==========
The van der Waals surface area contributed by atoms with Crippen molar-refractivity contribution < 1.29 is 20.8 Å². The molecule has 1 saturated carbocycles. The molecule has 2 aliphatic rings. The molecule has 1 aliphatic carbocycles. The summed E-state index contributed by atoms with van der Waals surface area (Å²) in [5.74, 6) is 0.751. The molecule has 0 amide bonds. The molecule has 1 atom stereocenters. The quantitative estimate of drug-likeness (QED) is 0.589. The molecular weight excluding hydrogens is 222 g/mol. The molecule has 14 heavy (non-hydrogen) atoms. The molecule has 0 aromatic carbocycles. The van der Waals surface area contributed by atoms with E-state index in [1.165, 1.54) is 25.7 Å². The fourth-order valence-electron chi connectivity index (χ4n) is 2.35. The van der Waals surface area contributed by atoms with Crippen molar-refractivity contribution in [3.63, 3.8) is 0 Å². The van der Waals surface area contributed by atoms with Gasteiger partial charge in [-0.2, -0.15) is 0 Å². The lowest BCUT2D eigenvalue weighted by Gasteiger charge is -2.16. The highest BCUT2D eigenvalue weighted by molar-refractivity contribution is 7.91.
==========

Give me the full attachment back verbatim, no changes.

The van der Waals surface area contributed by atoms with Crippen molar-refractivity contribution < 1.29 is 20.8 Å². The molecule has 1 saturated carbocycles. The molecule has 2 aliphatic rings. The molecule has 1 aliphatic carbocycles. The summed E-state index contributed by atoms with van der Waals surface area (Å²) in [5.74, 6) is 0.751. The molecule has 0 amide bonds. The molecule has 1 atom stereocenters. The quantitative estimate of drug-likeness (QED) is 0.589. The molecular weight excluding hydrogens is 222 g/mol. The molecule has 14 heavy (non-hydrogen) atoms. The molecule has 0 aromatic carbocycles. The van der Waals surface area contributed by atoms with E-state index in [1.165, 1.54) is 25.7 Å². The fourth-order valence-electron chi connectivity index (χ4n) is 2.35. The van der Waals surface area contributed by atoms with Crippen molar-refractivity contribution in [3.63, 3.8) is 0 Å². The van der Waals surface area contributed by atoms with Gasteiger partial charge in [-0.2, -0.15) is 0 Å². The lowest BCUT2D eigenvalue weighted by Gasteiger charge is -2.16. The highest BCUT2D eigenvalue weighted by molar-refractivity contribution is 7.91.